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Epidemiology of Meniscal Injuries in U.S. High School Athletes from 2007/08 – 2012/13
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    Knowledge of epidemiologic trends of meniscal injuries in young active populations is limited. Better awareness of injury patterns is a first step to lowering injury rates. Our hypothesis was that meniscal injuries in high school athletes would vary by gender, sport, and type of exposure.


    During 2007–2013, a large nationally disperse sample of US high schools reported athlete exposure and injury data for 22 sports by having certified athletic trainers complete an internet-based data collection tool.


    1,082 meniscal injuries were reported during 21,088,365 athlete-exposures for an overall injury rate of 5.1 per 100,000 athlete exposures. The overall rate of injury was higher in competition (11.9) than practice (2.7) (RR = 4.4; 95% CI, 3.9–5.0), and 12/19 sports showed significantly higher injury rates in competition compared to practice. Of all injuries, 68.0% occurred in boys, yet among the gender-comparable sports of soccer, basketball, track and field, lacrosse, and baseball/softball injury rates were higher for girls than boys (5.5 and 2.5, respectively, RR = 2.2; 95% CI, 1.8–2.7). Contact injury represented the most common mechanism (55.9%). Surgery was performed for the majority of injuries (63.8%), and 54.0% of athletes had associated intra-articular knee pathology.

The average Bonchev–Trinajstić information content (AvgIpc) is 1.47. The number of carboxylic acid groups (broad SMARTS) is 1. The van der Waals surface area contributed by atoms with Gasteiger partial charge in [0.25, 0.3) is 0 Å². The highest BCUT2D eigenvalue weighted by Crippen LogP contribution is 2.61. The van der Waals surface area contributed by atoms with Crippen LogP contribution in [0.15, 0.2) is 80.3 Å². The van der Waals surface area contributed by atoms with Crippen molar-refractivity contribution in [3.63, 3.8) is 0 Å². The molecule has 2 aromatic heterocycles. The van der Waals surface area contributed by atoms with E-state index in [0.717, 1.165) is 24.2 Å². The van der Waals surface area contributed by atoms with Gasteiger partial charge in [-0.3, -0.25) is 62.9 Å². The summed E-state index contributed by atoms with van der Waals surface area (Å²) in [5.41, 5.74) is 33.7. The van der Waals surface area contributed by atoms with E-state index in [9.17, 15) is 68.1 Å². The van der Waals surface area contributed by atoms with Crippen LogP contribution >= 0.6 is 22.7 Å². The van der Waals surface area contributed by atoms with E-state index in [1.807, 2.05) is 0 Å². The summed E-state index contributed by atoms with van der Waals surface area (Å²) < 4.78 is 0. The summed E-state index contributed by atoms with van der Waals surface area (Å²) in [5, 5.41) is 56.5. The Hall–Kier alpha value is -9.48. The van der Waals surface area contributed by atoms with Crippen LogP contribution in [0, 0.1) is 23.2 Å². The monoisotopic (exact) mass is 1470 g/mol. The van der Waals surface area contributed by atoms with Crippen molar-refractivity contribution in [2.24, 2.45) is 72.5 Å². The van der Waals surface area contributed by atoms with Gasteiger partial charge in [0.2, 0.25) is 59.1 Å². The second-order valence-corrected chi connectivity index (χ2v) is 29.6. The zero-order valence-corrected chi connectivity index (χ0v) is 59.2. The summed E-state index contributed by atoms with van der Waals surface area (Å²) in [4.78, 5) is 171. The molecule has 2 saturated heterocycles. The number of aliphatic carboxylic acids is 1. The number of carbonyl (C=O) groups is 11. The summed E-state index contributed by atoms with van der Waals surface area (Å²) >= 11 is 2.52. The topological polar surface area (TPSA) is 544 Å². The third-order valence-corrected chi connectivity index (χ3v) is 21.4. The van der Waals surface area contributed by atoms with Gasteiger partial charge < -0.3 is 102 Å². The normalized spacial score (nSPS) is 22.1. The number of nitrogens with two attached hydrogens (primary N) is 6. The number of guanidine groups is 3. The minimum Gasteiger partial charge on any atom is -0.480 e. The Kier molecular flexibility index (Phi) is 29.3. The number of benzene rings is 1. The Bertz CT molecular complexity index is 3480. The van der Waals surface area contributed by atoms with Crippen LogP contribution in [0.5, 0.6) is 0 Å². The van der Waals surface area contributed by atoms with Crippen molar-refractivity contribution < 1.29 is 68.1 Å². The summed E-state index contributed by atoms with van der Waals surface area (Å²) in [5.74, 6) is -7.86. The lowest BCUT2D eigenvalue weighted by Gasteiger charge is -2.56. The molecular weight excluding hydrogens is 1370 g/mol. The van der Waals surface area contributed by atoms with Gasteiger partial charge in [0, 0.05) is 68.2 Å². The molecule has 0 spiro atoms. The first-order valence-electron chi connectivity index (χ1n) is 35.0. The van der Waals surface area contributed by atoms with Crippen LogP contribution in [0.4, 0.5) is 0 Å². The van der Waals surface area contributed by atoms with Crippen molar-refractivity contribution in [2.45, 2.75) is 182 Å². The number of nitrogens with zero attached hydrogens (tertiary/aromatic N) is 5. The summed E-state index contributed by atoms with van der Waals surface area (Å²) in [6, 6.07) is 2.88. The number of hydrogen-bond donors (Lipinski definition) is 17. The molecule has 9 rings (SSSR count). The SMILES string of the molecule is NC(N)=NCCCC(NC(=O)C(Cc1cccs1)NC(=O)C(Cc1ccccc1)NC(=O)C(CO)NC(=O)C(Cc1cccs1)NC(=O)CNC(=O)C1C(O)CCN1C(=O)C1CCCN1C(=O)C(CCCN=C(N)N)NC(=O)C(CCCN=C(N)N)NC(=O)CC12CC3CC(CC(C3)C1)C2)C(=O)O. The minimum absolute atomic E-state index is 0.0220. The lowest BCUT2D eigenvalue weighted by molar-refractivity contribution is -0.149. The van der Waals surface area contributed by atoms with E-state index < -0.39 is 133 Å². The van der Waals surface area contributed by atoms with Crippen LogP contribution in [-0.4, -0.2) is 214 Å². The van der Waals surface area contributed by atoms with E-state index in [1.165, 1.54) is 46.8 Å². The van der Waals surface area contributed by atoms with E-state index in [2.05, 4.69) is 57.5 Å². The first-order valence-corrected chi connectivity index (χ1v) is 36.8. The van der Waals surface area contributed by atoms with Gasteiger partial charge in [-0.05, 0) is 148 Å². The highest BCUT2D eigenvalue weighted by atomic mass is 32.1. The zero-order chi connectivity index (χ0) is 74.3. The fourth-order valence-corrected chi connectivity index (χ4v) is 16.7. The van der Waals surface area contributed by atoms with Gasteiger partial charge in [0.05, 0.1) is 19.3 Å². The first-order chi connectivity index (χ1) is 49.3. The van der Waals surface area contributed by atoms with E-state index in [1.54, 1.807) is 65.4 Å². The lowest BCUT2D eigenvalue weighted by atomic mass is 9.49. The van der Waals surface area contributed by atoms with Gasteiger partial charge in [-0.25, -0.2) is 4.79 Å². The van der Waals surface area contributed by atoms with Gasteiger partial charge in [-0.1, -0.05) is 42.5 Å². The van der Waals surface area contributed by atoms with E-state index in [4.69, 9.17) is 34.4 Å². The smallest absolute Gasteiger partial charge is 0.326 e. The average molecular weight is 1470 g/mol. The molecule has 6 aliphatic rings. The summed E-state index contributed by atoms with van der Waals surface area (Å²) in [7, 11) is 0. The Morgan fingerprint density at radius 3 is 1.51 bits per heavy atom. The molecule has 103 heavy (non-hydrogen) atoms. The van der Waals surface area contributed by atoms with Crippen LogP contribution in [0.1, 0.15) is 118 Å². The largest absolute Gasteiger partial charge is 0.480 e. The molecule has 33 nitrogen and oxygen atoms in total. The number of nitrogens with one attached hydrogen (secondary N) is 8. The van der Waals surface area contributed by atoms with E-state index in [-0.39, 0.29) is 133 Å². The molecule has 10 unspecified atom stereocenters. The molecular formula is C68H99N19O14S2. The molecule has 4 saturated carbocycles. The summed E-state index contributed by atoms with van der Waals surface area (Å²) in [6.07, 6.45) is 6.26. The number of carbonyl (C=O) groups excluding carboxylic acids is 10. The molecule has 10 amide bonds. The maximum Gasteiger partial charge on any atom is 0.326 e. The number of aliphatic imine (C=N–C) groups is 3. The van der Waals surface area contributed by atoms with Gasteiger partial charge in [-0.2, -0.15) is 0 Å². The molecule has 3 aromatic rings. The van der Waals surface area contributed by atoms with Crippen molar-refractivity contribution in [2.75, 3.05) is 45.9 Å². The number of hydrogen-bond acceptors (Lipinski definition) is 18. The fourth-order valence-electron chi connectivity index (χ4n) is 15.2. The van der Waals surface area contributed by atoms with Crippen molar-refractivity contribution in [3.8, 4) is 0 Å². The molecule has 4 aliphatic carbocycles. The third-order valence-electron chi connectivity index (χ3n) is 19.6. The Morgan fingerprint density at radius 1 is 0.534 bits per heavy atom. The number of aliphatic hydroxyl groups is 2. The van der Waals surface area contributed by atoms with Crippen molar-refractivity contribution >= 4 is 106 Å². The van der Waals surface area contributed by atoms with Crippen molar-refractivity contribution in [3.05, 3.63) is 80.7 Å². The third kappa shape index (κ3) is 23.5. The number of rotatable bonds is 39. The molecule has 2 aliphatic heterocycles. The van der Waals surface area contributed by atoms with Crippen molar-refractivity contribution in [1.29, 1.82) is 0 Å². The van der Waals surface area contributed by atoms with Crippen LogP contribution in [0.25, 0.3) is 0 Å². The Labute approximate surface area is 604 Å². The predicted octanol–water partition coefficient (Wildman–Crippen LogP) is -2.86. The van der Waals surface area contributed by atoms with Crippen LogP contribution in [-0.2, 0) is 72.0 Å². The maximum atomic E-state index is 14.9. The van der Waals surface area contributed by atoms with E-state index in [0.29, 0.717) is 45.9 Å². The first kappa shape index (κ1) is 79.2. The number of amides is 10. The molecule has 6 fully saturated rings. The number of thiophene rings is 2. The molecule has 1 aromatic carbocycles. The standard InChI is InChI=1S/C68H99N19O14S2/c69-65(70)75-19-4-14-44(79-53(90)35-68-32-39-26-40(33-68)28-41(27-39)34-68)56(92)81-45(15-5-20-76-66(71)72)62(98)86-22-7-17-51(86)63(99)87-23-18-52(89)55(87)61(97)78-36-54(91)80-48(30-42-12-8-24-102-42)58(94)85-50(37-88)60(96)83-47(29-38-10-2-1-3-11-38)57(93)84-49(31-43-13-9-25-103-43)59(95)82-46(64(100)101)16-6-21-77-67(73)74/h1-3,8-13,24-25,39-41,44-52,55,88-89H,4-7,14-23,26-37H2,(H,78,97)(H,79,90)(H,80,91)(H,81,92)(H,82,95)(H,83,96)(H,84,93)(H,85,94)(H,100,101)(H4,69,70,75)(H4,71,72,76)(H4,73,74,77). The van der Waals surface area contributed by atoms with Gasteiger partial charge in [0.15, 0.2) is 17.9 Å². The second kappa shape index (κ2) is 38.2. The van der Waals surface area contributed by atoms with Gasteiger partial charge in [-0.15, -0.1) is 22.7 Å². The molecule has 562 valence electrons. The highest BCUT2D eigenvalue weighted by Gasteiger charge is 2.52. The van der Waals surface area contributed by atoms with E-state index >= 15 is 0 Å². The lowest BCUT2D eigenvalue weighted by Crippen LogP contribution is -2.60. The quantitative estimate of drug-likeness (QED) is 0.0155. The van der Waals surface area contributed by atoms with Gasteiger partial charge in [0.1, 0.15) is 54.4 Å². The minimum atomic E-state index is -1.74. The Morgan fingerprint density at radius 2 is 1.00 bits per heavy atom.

Meniscal injury patterns among high school athletes vary by gender, sport, and type of exposure. Overall rates are higher for boys, but this is driven by football; however in gender-comparable sports girls may be at higher risk for meniscal injury. Our study is clinically relevant because recognition of distinct differences in these injury patterns will help drive evidence-based, targeted injury prevention strategies and efforts.

    Level of Evidence

    Level III

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    R49 CE000674/CE/NCIPC CDC HHS/United States
    R49/CE000674-01/CE/NCIPC CDC HHS/United States
    R49 CE001172/CE/NCIPC CDC HHS/United States
    KL2 RR025754/RR/NCRR NIH HHS/United States
    R49/CE001172-01/CE/NCIPC CDC HHS/United States
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